Lumina held events at both the 2012 Republican and Democrat National Conventions, providing a unique opportunity to brief key partners in states and communities. Our goal was to create a space to discuss higher education as a “trans-partisan” topic—the benefits provided to individuals and society through higher education attainment, and the consequences of falling short of Goal 2025, are not Republican or Democratic issues. They are American issues, and will require all of us coming together to ensure college access and success for millions more Americans.
Our Convention events were built around the recent release of “The College Advantage” by the Georgetown University Center on Education and the Workforce. At each event, a panel representing key stakeholder groups in the college attainment agenda—higher education institutions, state policy leadership, students, and the business community—responded to the issues addressed in the report. To the extent we could, the same people served on both panels, providing a consistent message at both the RNC and DNC. The message was all about how people with varying levels of postsecondary attainment had fared during the recession and recovery. This new information not only disputes the persistent media stories asking whether college is “worth it,” but puts a fine point on just how “worth it” college actually is. During the Great Recession, the economy actually added jobs for college graduates, while jobs for those without postsecondary education plummeted, during the recession and in recovery.
Panelists were also quick to point out that the benefits of higher education are not just limited to the economy and jobs. Higher education is a public good—it expands opportunity for individuals and society, contributing positively to civic engagement, health, and family stability, while decreasing reliance on public support. Higher education attainment, taken broadly, is the solution to a vast number of social and economic problems, and the attainment agenda needs to be a high national, state and local priority.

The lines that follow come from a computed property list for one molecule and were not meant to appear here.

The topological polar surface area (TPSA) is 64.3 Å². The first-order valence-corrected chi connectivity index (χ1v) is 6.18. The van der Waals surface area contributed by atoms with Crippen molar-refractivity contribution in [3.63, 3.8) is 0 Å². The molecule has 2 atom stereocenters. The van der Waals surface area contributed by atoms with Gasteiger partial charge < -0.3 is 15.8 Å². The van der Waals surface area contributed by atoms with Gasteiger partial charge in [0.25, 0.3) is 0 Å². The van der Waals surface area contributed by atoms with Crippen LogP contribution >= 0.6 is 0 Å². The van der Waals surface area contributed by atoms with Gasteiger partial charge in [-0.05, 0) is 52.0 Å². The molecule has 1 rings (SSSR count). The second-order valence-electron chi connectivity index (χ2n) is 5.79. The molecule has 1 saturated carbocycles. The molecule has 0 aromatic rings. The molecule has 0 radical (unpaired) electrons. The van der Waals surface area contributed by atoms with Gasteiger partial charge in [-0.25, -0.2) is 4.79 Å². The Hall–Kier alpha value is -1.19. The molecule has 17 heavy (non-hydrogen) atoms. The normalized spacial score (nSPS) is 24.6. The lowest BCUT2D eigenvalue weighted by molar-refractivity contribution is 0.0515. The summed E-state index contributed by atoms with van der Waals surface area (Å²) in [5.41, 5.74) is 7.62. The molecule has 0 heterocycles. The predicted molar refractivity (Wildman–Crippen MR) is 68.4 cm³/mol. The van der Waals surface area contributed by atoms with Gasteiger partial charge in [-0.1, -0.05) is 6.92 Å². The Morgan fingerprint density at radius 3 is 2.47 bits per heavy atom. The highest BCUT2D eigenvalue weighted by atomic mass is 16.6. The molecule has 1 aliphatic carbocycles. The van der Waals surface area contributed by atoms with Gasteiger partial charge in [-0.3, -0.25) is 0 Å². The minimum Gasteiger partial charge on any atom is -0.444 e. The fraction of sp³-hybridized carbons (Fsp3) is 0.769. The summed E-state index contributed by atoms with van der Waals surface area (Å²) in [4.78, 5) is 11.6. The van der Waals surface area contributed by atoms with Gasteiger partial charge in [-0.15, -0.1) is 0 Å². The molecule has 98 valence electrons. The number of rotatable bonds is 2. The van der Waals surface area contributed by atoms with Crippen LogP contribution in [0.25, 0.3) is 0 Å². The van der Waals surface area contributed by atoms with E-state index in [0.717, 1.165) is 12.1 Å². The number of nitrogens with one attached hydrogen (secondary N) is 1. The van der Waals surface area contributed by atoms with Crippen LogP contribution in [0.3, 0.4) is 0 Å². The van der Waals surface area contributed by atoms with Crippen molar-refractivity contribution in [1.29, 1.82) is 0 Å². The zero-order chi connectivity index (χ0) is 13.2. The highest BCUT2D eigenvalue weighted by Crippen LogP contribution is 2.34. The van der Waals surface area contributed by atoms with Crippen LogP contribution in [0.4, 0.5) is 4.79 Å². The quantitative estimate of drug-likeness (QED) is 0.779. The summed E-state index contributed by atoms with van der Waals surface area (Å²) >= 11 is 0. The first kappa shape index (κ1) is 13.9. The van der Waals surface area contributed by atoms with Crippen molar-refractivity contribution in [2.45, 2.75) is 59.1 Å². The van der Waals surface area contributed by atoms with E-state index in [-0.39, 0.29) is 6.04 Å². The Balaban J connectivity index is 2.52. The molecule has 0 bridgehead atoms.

“When we look for the jobs for high school grads and below, we’re looking in the rearview mirror. The jobs ahead of us are for college grads.”–Anthony Carnevale, Director, Georgetown Center on Education and the Workforce, 9-4-2012
Our panelists also noted that higher education attainment is a complex issue, and will require tremendous change within institutions of higher education, within families and communities, and within state houses and the Capitol. Yet, unanimously, these panelists, representing leadership at all levels, expressed the urgency Goal 2025 demands, and urged those in the audience to become leaders in their own fields and communities.
“Instead of teaching content, we need to teach people. There’s a difference.” -Dr. Charlie Nelms, Chancellor Emeritus, North Carolina Central University
As a unifying theme, panelists at both Conventions framed higher education as an investment in the future of our country, states and communities. It can be easy to look to the past to take our cues in how we’ve invested in and talked about higher education, but Goal 2025 requires that we shift this conversation to talk about the future: what do we need and how do we get there, to ensure that America’s most valuable natural resource, its people, are equipped to fill 21st century jobs and contribute to a more vibrant, just society.